A fallen angel rather than humanity’s saviour, a man stands below this (anti)Christ, arms likewise outstretched in the presence of divinity. Despite lacking facial features, the black coiffed hair and glasses are a give-away of the artist’s own inclusion into the composition, an exploit of self-portraiture that lends Faust II a personal touch. The dark fantastical tones of the work are compounded by another figure receding into the sanguine sky, indicating towards the central character while bosomed by an anthropomorphic shape. Though Raphael is often cited as the inspiration for Nguyen’s figuration, when we consider the contorted angularity of this bodies we realise that they lie closed to the corporality of El Greco, and that of Mannerism.


    The allegorical ambiguity of the painting can be resolved by considering its title. Faust is the protagonist of the classic German legend, immortalised by Christopher Marlowe and Goethe’s epics. A scholar dissatisfied with the limitations of his own knowledge, he makes a pact with the Devil who promises essential satisfaction. Things quickly take a turn for the worse as he is dragged through vice, deceit and deception. We can see this tale played out on the right-hand side of the composition, with the crucified man representing Mephistopheles – the Devil’s delegate – and the man dressed in blue robes being Faust. If we take the latter figure to be Nguyen himself, then the work takes on an extraordinary depth of meaning, shrouding it in nefarious cloak as we begin to question the artist’s own immoral ambitions, and fear for his fate.



    El Greco, The Opening of the Fifth Seal (The Vision of Saint John), 1608-14
    The Metropolitan Museum of Art
    Image: © The Metropolitan Museum of Art, New York. Rogers Fund, 1956


    Nguyen’s accomplished mastery over the human form comes to the forefront here and lends Faust II a quality as intoxicating as it is unsettling. The detached localities of the painting ground the figures in a kind of fever dream, and aligns the work with that of Giorgio de Chirico’s metaphysical period.  Moreover, like the Italian before him, Nguyen seeks a return to order by turning to the past for inspiration. Yet this work should not be treated as a pastiche of Renaissance sensibilities but rather an endeavour of dragging them into the 21st Century, ultimately creating artistic conciliations of effortless fluency.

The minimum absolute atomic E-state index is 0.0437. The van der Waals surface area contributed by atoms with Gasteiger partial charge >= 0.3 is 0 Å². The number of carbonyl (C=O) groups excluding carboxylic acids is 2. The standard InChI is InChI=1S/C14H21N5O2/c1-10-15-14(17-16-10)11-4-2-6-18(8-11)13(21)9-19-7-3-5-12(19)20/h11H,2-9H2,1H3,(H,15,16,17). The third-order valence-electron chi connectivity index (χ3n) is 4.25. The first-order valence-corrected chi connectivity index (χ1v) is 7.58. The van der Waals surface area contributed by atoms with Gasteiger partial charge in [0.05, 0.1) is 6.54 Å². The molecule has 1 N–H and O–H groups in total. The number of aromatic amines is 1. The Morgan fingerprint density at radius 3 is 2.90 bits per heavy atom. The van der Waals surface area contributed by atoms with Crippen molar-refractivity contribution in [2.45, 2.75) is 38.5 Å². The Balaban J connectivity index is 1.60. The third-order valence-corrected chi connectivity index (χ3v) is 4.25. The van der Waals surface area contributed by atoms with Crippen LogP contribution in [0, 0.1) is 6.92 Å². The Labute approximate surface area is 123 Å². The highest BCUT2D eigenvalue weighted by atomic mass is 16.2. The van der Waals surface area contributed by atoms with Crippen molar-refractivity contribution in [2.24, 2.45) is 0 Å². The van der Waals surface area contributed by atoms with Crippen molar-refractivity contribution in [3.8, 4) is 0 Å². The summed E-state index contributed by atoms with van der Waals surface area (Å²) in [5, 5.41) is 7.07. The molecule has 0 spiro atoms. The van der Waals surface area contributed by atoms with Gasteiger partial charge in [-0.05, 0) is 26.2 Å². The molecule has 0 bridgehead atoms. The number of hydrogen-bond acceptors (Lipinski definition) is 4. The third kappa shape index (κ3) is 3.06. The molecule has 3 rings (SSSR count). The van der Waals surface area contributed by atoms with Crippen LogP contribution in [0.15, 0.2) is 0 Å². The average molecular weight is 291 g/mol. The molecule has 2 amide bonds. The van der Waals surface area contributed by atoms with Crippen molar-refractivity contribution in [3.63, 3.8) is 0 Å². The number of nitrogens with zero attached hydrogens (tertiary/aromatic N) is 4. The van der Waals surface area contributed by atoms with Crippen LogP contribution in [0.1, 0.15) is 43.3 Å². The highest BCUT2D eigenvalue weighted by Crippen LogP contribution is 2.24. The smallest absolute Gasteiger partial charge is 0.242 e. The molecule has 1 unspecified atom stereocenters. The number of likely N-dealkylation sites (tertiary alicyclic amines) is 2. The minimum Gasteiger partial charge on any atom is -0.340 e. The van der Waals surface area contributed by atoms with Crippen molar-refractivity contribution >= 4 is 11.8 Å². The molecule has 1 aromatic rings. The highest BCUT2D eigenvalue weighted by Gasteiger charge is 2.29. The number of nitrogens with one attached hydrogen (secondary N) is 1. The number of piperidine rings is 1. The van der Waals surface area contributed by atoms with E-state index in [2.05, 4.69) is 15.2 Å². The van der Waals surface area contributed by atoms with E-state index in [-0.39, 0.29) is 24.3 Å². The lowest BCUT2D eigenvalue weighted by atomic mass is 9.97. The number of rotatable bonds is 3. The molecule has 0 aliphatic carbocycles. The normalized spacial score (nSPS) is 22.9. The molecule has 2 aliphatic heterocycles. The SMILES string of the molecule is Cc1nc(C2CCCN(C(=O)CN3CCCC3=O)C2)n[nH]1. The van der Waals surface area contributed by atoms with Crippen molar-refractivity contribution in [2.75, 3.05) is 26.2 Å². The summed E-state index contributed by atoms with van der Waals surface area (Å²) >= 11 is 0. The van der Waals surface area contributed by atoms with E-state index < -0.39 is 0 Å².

Giorgio de Chirico, Il Trovatore, 1955
    Museum of Modern Art, Dublin
    Artwork: © 2022 Artists Rights Society (ARS), New York / SIAE, Rome 


    Collector’s Digest


    Nguyen’s popularity has crossed the border of art and fashion, with the fashion brand Ottolinger basing their Fall 2020 collection, which was then worn by the likes of Dua Lipa and Bella Hadid, while the rapper SZA wore a shift from the collection in her music video for ‘Hit Different’. Of the collaboration, the artist said ‘I’ve always gotten a lot of satisfaction from the representation of fabric, the beauty of certain materials, the way things are cut and made. But making clothes is a completely different operation than figuring out what pair of shorts this boy is going to wear in a painting. The fact that certain pop-cultural figures began to wear those clothes did elicit both excitement and a bit of a chuckle. The paintings become much more symbolic, like how Athena has the head of a Gorgon on her shield.’ii


    Nguyen’s work was included in the 2017 Whitney Biennial and has been the subject of one-person exhibitions at the Swiss Institute in New York, Kunstverein München in Munich, and the Contemporary Arts Center in Cincinnati.



    i Julien Ngyuen, quoted in Kate Dwyer, ‘An Artist Who Blurs Video Games and Italian Renaissance’, The New York Times, 20 August 2021, online 
    ii Julien Ngyuen, quoted in Travis Diehl, ‘Julien Nguyen on the Renaissance, conjury, and painting himself’, Artforum, 20 July 2021, online

    • Condition Report

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    • Description

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    • Provenance

      Stuart Shave Modern Art, London
      Acquired from the above by the present owner

    • Exhibited

      Cincinnati, Contemporary Arts Center, Julien Nguyen: Returns, 8 February - 16 June 2019


Faust II

signed and dated 'Julien Nguyen 2017' on the reverse
oil on panel
113.3 x 182.8 cm. (44 5/8 x 71 7/8 in.)
Painted in 2017.

Full Cataloguing

HK$900,000 - 1,200,000 

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Contact Specialist

Charlotte Raybaud
Specialist, Head of Evening Sale
+852 2318 2026
[email protected]

20th Century & Contemporary Art Evening Sale in association with Yongle

Hong Kong Auction 1 December 2022